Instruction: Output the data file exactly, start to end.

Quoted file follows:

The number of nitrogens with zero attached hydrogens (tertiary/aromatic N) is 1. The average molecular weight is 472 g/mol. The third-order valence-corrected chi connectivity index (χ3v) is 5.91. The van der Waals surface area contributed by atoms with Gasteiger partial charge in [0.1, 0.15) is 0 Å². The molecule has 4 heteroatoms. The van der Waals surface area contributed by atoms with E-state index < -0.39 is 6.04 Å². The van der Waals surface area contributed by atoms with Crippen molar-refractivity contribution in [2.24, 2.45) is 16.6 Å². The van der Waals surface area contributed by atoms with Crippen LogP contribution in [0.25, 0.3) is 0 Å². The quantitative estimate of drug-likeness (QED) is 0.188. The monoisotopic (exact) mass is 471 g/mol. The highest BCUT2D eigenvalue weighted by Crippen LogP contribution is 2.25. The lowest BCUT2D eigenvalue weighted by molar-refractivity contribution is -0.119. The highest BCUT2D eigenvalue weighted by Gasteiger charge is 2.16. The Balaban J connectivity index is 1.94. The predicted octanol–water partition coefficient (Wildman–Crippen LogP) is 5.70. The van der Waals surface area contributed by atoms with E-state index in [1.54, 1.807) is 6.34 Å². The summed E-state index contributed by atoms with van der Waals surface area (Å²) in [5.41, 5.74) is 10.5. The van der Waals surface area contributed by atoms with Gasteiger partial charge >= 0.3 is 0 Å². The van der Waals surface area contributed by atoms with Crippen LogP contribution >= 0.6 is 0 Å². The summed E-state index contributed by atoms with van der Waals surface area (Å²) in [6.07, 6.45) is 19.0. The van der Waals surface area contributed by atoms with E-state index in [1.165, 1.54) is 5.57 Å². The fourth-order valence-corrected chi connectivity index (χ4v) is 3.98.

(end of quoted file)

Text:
The number of nitrogens with zero attached hydrogens (tertiary/aromatic N) is 1. The average molecular weight is 472 g/mol. The third-order valence-corrected chi connectivity index (χ3v) is 5.91. The van der Waals surface area contributed by atoms with Gasteiger partial charge in [0.1, 0.15) is 0 Å². The molecule has 4 heteroatoms. The van der Waals surface area contributed by atoms with E-state index < -0.39 is 6.04 Å². The van der Waals surface area contributed by atoms with Crippen molar-refractivity contribution in [2.24, 2.45) is 16.6 Å². The van der Waals surface area contributed by atoms with Crippen LogP contribution in [0.25, 0.3) is 0 Å². The quantitative estimate of drug-likeness (QED) is 0.188. The monoisotopic (exact) mass is 471 g/mol. The highest BCUT2D eigenvalue weighted by Crippen LogP contribution is 2.25. The lowest BCUT2D eigenvalue weighted by molar-refractivity contribution is -0.119. The highest BCUT2D eigenvalue weighted by Gasteiger charge is 2.16. The Balaban J connectivity index is 1.94. The predicted octanol–water partition coefficient (Wildman–Crippen LogP) is 5.70. The van der Waals surface area contributed by atoms with E-state index in [1.54, 1.807) is 6.34 Å². The summed E-state index contributed by atoms with van der Waals surface area (Å²) in [5.41, 5.74) is 10.5. The van der Waals surface area contributed by atoms with Gasteiger partial charge >= 0.3 is 0 Å². The van der Waals surface area contributed by atoms with Crippen LogP contribution >= 0.6 is 0 Å². The summed E-state index contributed by atoms with van der Waals surface area (Å²) in [6.07, 6.45) is 19.0. The van der Waals surface area contributed by atoms with E-state index in [1.165, 1.54) is 5.57 Å². The fourth-order valence-corrected chi connectivity index (χ4v) is 3.98.